U.S. Senate Committee OKs Measure That Would Allow VA Physicians to Recommend Medical Marijuana

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COURTESY OF PHOTOSPIN
  • Courtesy of Photospin

The U.S. Senate Appropriations Committee has approved an amendment that would allow Veterans Affairs physicians to recommend medical marijuana use for debilitating conditions, such as post-traumatic stress disorder and chronic pain.

The measure, sponsored by Democratic Senators Steve Daines of Montana and Jeff Merkley of Oregon is attached to the Senate version of the Military Construction, Veterans Affairs and Related Agencies Appropriations Act, and would undo a 2009 prohibition banning VA doctors from even suggesting medical weed to their patients.

Even though 23 states, including ours, have legalized medical ganja, it is still considered a controlled substance in the eyes of the feds. 

Here's a statement from Dan Riffle, director of federal policies for the Marijuana Policy Project:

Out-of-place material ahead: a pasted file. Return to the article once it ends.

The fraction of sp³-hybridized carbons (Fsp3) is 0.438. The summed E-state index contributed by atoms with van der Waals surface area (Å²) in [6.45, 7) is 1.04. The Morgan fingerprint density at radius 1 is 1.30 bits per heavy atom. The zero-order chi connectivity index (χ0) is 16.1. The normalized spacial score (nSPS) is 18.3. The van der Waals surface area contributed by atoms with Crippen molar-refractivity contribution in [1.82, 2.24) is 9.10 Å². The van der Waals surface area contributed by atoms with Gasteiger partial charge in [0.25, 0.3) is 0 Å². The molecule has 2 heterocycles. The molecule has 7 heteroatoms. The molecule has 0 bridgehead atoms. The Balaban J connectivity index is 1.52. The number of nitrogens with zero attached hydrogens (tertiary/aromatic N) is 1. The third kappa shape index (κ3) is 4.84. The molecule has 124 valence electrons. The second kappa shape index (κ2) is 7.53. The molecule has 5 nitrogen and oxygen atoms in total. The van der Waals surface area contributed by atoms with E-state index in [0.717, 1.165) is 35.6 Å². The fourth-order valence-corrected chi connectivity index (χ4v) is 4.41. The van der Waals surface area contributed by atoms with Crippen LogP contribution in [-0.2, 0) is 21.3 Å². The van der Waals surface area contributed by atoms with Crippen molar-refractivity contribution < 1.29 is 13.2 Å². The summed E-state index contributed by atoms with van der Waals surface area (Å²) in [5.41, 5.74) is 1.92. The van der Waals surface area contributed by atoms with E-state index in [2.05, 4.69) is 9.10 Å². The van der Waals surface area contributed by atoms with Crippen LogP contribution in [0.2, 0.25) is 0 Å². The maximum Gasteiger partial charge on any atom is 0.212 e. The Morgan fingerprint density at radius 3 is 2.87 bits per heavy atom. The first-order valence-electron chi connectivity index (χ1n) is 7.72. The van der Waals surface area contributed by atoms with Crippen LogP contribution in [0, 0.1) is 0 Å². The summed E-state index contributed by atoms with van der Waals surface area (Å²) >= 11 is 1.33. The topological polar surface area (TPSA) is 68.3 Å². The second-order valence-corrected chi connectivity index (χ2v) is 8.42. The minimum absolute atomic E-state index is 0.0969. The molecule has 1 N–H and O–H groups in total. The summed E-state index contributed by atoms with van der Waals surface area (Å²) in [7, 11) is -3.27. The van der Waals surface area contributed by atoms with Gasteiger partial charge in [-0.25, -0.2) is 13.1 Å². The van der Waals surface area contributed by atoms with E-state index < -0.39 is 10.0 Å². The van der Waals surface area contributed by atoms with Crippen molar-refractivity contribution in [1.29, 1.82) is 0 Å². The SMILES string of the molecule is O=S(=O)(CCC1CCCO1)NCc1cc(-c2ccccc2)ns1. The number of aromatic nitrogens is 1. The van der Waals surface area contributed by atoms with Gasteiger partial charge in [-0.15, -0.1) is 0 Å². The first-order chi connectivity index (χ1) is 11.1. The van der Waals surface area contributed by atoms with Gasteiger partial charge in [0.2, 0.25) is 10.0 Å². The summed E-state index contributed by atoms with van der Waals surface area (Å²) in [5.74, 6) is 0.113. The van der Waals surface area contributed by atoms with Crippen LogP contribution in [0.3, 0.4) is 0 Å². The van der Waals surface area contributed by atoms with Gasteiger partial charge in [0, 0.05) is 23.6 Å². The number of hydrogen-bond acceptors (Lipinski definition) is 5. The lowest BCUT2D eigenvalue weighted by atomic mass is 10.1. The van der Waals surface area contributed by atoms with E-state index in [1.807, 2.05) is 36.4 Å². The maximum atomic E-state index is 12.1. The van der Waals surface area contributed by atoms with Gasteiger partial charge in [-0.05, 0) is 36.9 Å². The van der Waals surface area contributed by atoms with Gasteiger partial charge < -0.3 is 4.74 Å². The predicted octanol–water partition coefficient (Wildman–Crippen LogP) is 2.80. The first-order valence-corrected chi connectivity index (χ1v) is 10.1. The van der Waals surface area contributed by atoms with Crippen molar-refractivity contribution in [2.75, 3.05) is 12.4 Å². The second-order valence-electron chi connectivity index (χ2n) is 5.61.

“A bipartisan coalition of lawmakers came together and passed broadly supported marijuana policy reform. This is exactly how most Americans want Congress to handle this issue. Hopefully we are reaching a point at which it is becoming the norm, rather than the exception. The pace at which support appears to be growing in the Senate is particularly encouraging.

“Doctors should never be prohibited from helping their patients obtain the best possible medical treatment. Many veterans are finding that medical marijuana is the most effective treatment for PTSD and other service-related medical conditions. Finally, Congress is working to remove barriers to accessing it rather than building them.”
The U.S. House rejected a similar amendment last month by a very narrow vote. It's, again, up to the chamber to pass or kill this measure. 

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